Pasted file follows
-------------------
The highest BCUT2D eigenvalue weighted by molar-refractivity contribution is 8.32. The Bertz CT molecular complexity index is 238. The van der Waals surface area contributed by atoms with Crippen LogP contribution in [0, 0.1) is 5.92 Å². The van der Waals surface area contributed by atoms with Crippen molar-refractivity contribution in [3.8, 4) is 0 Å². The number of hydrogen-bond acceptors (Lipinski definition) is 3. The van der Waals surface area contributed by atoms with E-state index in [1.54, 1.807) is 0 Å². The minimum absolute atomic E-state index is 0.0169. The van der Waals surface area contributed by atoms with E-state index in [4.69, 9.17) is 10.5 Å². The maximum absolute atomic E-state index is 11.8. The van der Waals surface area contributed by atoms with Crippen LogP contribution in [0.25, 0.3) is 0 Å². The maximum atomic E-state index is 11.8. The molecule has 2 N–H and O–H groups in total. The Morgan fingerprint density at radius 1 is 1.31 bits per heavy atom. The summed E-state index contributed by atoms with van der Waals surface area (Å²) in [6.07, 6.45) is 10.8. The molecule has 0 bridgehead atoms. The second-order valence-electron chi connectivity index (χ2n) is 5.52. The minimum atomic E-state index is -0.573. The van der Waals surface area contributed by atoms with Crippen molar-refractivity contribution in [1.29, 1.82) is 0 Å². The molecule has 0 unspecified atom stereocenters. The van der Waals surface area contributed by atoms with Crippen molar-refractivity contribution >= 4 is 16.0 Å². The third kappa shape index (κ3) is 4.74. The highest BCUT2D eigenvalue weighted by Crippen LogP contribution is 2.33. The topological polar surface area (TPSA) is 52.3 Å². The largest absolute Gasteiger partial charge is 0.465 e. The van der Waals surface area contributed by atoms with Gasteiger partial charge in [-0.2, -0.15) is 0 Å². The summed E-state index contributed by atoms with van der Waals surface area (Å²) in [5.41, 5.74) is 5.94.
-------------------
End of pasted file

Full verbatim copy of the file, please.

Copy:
The highest BCUT2D eigenvalue weighted by molar-refractivity contribution is 8.32. The Bertz CT molecular complexity index is 238. The van der Waals surface area contributed by atoms with Crippen LogP contribution in [0, 0.1) is 5.92 Å². The van der Waals surface area contributed by atoms with Crippen molar-refractivity contribution in [3.8, 4) is 0 Å². The number of hydrogen-bond acceptors (Lipinski definition) is 3. The van der Waals surface area contributed by atoms with E-state index in [1.54, 1.807) is 0 Å². The minimum absolute atomic E-state index is 0.0169. The van der Waals surface area contributed by atoms with E-state index in [4.69, 9.17) is 10.5 Å². The maximum absolute atomic E-state index is 11.8. The van der Waals surface area contributed by atoms with Crippen LogP contribution in [0.25, 0.3) is 0 Å². The maximum atomic E-state index is 11.8. The molecule has 2 N–H and O–H groups in total. The Morgan fingerprint density at radius 1 is 1.31 bits per heavy atom. The summed E-state index contributed by atoms with van der Waals surface area (Å²) in [6.07, 6.45) is 10.8. The molecule has 0 bridgehead atoms. The second-order valence-electron chi connectivity index (χ2n) is 5.52. The minimum atomic E-state index is -0.573. The van der Waals surface area contributed by atoms with Crippen molar-refractivity contribution in [1.29, 1.82) is 0 Å². The molecule has 0 unspecified atom stereocenters. The van der Waals surface area contributed by atoms with Crippen molar-refractivity contribution >= 4 is 16.0 Å². The third kappa shape index (κ3) is 4.74. The highest BCUT2D eigenvalue weighted by Crippen LogP contribution is 2.33. The topological polar surface area (TPSA) is 52.3 Å². The largest absolute Gasteiger partial charge is 0.465 e. The van der Waals surface area contributed by atoms with Gasteiger partial charge in [-0.2, -0.15) is 0 Å². The summed E-state index contributed by atoms with van der Waals surface area (Å²) in [5.41, 5.74) is 5.94.